Extremely Rare Amur Leopard Photographed in China
The first-known camera trap photos of an Amur leopard in China have recently been taken by protected area staff in Hunchun Amur Tiger National Nature Reserve in Jilin Province according to the Wildlife Conservation Society. Coupled with Jilin Province’s recent announcement of a survey estimating 8-11 leopards across that northern province, the photographs suggest that leopards may be returning to China.
Beginning last month, the Hunchun Reserve’s staff set up 16 camera traps in areas where tiger or leopard tracks were found during winter surveys. A dozen of the camera traps were donated by the Wildlife Conservation Society, which has been active for over a decade supporting Russian-Chinese transboundary conservation of Amur tigers and leopards. Several images of Amur tigers were also taken.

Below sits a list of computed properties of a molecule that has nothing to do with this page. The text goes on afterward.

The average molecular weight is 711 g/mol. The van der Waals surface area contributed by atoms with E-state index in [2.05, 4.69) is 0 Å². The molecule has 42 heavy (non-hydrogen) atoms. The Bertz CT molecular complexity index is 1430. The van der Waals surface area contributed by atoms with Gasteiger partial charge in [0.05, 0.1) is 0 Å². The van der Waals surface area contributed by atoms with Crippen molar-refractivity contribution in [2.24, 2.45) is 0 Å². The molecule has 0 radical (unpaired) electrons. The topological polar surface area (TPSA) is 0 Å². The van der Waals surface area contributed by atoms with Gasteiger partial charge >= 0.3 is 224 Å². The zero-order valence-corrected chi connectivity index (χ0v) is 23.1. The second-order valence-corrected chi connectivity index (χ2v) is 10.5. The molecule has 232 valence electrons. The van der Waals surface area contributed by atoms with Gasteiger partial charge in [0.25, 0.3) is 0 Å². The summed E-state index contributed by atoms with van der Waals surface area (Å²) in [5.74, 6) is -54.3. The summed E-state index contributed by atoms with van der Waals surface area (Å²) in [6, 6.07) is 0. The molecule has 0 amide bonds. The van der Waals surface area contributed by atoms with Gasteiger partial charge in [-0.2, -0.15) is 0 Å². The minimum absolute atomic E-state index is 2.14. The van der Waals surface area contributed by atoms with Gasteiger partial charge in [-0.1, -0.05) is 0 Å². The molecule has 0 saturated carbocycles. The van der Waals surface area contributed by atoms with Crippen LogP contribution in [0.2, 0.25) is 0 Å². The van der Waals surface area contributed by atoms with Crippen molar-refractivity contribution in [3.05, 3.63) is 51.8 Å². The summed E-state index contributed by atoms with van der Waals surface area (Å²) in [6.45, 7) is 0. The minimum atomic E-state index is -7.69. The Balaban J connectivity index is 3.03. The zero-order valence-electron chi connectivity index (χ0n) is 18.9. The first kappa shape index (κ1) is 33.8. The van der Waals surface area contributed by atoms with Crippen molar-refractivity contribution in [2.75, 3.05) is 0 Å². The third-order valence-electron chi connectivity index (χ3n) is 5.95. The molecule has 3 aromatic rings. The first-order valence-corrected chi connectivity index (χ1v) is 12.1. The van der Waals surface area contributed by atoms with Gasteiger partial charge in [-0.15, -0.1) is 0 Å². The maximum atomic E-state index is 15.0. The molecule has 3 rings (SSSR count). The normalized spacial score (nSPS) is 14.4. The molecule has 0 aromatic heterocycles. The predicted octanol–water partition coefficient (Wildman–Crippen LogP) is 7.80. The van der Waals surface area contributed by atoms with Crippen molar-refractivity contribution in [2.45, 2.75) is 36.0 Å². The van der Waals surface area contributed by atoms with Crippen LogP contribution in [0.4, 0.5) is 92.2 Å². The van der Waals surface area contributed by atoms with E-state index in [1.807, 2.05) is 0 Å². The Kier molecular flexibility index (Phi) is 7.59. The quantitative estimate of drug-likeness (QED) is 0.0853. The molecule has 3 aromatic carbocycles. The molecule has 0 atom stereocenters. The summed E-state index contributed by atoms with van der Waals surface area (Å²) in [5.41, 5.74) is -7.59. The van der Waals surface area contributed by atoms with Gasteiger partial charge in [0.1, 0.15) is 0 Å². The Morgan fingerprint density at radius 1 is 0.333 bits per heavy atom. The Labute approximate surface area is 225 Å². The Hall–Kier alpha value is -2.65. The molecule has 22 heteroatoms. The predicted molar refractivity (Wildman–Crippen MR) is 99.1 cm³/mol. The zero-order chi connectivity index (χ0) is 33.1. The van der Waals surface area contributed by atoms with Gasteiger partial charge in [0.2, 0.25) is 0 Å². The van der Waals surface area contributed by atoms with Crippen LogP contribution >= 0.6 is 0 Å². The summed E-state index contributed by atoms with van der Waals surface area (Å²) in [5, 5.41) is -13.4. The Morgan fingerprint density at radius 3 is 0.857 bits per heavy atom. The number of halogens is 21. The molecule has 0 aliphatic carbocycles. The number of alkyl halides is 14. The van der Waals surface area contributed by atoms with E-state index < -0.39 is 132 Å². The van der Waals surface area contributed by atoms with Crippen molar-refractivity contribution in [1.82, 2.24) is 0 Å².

Most of the remaining Amur leopards live across the border in Russia, where collaborative camera trapping efforts by WCS, WWF, the Russian Academy of Sciences Institute of Biology and Soils, and the Institute for Sustainable Use of Natural Resources photographed a total of 29 leopards last winter in a portion of the newly created Land of the Leopard National Park. Estimates of the total number of Amur leopards have hovered around 30 since the mid-1970s, but these combined Russian and Chinese results suggest that leopard numbers may be rising to 40 or more.